For securities lending participants specifically, all or any of this early volatility, might not be a “real” indicator of the macro picture over the long term. We have never been here before. But if it is, then the early signals, have the world in a collective free fall, with of course, the most vulnerable of those sectors, being tourism and securities lending. According to an article in Time, titled, Federal Reserve Cuts Interest Rate to Near Zero in Response to COVID-19 Outbreak, on March 15th 2020:

A short-term lending market that many large companies use to access cash, known as the “commercial paper” market, has been hit with far more sellers of debt than buyers. That has caused interest rates for those loans to spike, threatening the ability of larger businesses to borrow. Mark Cabana, a rates strategist with Bank of America Securities, said that revenues are plummeting for many corporations and they are seeking to sell commercial paper to raise cash. If they are unable to, they could be forced to lay off workers or even go bankrupt.

According to another article in, Pensions & Investments

Some money managers are picking over stock markets, searching for value amid the panic caused by the spread of the coronavirus. Opportunities are being found in India and in currency pairings, executives said. “We have added to our exposures in Indian stocks within our China India fund,” said Ken Wong, Asian equity portfolio specialist at Eastspring Investments based in Hong Kong. “As bottom-up stock pickers we are seeing a lot of stocks that are now trading well below their intrinsic values, which is providing a lot of value now.”

And, said Georgina Taylor, multi-asset income fund manager at Invesco, Oxford, England, when quoted in the same piece,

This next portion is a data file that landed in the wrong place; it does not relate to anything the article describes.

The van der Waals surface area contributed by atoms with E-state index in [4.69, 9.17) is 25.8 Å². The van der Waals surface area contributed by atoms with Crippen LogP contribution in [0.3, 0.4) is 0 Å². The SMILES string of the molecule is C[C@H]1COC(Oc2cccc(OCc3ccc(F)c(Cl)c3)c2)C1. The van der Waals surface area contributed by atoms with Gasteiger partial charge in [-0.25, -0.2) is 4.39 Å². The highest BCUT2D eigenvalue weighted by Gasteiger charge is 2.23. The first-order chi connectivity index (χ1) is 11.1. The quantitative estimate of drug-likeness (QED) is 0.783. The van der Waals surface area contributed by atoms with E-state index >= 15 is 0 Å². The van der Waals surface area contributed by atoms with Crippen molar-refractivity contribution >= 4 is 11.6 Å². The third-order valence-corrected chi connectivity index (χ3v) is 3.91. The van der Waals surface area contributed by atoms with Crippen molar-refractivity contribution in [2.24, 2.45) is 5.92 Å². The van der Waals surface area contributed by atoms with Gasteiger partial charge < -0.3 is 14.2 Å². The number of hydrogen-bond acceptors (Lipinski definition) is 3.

…currencies are also impacted by the flow of money around the world. When investors get nervous, they often take their money back home and this in turn pushes up the price of the currency.

Regardless of speculation, the Dow was down 2997 points at the close of trading on Monday March 15th, after President Trump said at a press conference when referring to a conversation he had with his young son, Barron, that it was, “bad, very bad.”

Most notably, an article in Security Lending Times, published a quote and a bleak awakening for some, to heed his warning. Said Nigel Green, founder and CEO of deVere Group:

It seems that this week the world is waking up to the reality of the situation as the containment of coronavirus hasn’t yet materialised and confirmed cases soar in different countries. Until such time as governments pump liquidity into the markets and coronavirus cases peak, markets will be jittery triggering sell-offs. Whilst I am confident that we’ll narrowly avoid a global recession in 2020, no-one can accurately predict the future.

As if on cue, the New York Fed then announced today, that they will conduct a $500 billion repo operation this afternoon, to pump money into the system. This type of strategy (Repo) means banks will put up high collateral like treasuries, in exchange for the liquidity they need to function without going under.

And, finally people around the world breathed a collective heavy sigh, particularly, the financial and tourism sectors, as we wait for this brutal Coronavirus to abate. Nevertheless, we are nowhere out of the danger realm and unlike China, the U.S. is not an authoritarian state. So, for now, all those with any interest at all in the financial markets, will remain jittery – that means all of us.